Do you need to undertake vapour or land gas monitoring in a confined space or need to keep disruption to a minimum then we may have the answer. We are now able to undertake land gas and vapour monitoring using Vapor PinsTM.
The system is relatively quick and easy to install and is a very cost effective method of vapour and land gas monitoring. In difficult to access basements it may be the only practicable option, it could literally be installed in a broom cupboard.
The system is installed in a 16mm diameter hole drilled through a ground or basement level slab and can be recessed to be flush with the floor with a protective cover so that the area can continue to be used. Installation of three monitoring points can usually be completed in a matter of hours.
Watch our installation video.
Produce a phase 1 environmental desk top study for a site at Corby to assess the risks to sensitive receptors both on and off-site due to soil and groundwater contamination as a result of the proposed development.
The client requested that in addition trial pits be excavated throughout the site to allow a visual inspection to determine the depth and nature of made ground as much of the site had been filled.
The proposed development for this vacant site was to comprise a two bedroom residential dwelling with associates parking and soft landscape.
Whilst doing a phase 1 desktop study we found a site nearby was used as a sewage treatment plant from around 1901 until 1950. The site was then used as a landfill between 1950 and 1970.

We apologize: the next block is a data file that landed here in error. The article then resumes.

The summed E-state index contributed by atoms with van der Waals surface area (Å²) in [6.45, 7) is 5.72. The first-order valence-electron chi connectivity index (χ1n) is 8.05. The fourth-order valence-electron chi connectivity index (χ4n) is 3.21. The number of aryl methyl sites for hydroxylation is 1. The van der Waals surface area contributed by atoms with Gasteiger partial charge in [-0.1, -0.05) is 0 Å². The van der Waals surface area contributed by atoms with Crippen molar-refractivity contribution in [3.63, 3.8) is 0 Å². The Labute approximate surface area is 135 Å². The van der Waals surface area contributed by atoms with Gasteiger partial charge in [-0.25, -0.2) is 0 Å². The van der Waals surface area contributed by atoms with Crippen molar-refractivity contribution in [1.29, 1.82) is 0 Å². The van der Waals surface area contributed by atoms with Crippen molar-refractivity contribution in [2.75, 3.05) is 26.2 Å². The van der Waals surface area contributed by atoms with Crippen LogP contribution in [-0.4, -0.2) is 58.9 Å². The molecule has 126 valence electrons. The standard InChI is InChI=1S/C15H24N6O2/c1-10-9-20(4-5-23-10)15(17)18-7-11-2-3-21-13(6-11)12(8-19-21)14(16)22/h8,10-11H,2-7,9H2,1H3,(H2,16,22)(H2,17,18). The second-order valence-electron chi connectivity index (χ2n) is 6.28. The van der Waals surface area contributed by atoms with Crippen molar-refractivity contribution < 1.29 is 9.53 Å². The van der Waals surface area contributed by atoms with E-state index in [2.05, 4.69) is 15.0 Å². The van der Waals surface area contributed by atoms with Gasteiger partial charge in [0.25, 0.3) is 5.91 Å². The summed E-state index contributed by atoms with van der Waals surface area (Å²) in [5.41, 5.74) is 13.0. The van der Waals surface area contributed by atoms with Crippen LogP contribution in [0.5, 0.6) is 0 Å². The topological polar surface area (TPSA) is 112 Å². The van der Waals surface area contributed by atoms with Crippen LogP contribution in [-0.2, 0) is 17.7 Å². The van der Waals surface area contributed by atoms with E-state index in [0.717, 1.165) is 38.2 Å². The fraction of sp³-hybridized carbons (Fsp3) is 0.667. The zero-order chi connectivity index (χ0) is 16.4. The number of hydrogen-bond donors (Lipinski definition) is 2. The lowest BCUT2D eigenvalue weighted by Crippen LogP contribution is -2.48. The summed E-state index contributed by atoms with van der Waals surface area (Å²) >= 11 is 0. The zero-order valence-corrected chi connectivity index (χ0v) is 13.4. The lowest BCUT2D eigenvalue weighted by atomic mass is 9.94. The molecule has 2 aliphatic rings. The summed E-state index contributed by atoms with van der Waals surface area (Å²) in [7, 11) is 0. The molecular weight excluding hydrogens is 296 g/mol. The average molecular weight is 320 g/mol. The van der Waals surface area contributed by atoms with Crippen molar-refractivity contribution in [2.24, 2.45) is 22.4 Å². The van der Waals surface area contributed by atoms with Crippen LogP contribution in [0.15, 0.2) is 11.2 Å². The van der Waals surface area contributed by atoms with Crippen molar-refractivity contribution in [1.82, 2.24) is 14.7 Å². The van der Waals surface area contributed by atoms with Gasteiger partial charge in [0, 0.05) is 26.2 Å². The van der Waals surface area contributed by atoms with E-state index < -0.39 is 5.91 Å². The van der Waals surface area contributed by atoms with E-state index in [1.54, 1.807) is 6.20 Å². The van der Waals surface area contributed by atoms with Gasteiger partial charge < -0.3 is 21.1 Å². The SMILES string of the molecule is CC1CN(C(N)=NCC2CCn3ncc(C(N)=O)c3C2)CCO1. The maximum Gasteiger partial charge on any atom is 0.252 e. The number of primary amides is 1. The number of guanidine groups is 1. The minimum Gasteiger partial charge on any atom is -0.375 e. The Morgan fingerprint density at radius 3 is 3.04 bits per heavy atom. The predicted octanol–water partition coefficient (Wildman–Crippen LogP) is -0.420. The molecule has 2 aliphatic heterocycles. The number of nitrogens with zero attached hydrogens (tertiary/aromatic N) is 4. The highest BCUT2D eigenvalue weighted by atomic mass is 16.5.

Prior to the Landfill site, now Jarman Fields, being redeveloped to its current commercial and leisure use a number of ground investigations were performed to assess the potential for landfill gas and land contamination issues. The investigations identified some elevated levels of landfill gas from the decomposition of fill materials, including domestic refuse.
A study of old survey plans shows a steep sided natural valley originally ran across the eastern side of the site in a north east to south west direction. From about 1950 this valley was gradually filled in with domestic refuse and builder’s rubble when the site was used for landfill tipping. This work ceased around 1970 when the valley was completely filled leaving a steep embankment across the SW of the site. No records of materials tipped have been discovered.
As a result of our investigation a specialist was engaged and gas protection measures were designed and installed.
The proposal was for a solar PV park in this seemingly idyllic, secluded valley in south Wales.
The reason for our brief to prepare an environmental risk assessment was the many metres depth of pulverised fly ash, which is hidden by little more than the lush green grass, and the potential for this to reach the nearby river.
The source of the pfa was a nearby power plant, now closed, which had used the valley as a place to dispose of this unwanted by product of power generation.
In some areas where the grass cover was thin there was evidence of surface run-off carrying the pfa down the valley. The impact and effectiveness of the drainage needed to be assessed. Some evidence of settlement was noted, would the construction cause any additional settlement. The possible impact of fly-tipping needed to be assessed.
The potential for impact on the local environment and specifically the river needed to be assessed both for the construction phase and during the subsequent operational phase.